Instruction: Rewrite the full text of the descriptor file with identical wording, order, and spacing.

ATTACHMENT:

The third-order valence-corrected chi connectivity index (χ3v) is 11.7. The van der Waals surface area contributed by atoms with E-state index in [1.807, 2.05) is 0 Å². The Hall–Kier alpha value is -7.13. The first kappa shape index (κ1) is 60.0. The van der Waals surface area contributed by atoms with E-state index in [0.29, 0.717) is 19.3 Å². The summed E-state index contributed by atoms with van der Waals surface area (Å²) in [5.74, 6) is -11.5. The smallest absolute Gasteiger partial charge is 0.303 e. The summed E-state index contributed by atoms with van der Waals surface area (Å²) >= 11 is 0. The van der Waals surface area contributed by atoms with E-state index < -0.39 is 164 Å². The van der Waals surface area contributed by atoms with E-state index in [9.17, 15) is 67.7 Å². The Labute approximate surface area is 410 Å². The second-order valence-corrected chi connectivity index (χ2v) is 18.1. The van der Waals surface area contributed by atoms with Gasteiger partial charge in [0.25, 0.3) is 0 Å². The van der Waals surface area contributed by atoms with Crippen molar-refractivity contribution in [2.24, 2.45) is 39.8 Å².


The third-order valence-corrected chi connectivity index (χ3v) is 11.7. The van der Waals surface area contributed by atoms with E-state index in [1.807, 2.05) is 0 Å². The Hall–Kier alpha value is -7.13. The first kappa shape index (κ1) is 60.0. The van der Waals surface area contributed by atoms with E-state index in [0.29, 0.717) is 19.3 Å². The summed E-state index contributed by atoms with van der Waals surface area (Å²) in [5.74, 6) is -11.5. The smallest absolute Gasteiger partial charge is 0.303 e. The summed E-state index contributed by atoms with van der Waals surface area (Å²) >= 11 is 0. The van der Waals surface area contributed by atoms with E-state index < -0.39 is 164 Å². The van der Waals surface area contributed by atoms with E-state index in [9.17, 15) is 67.7 Å². The Labute approximate surface area is 410 Å². The second-order valence-corrected chi connectivity index (χ2v) is 18.1. The van der Waals surface area contributed by atoms with Gasteiger partial charge in [0.25, 0.3) is 0 Å². The van der Waals surface area contributed by atoms with Crippen molar-refractivity contribution in [2.24, 2.45) is 39.8 Å².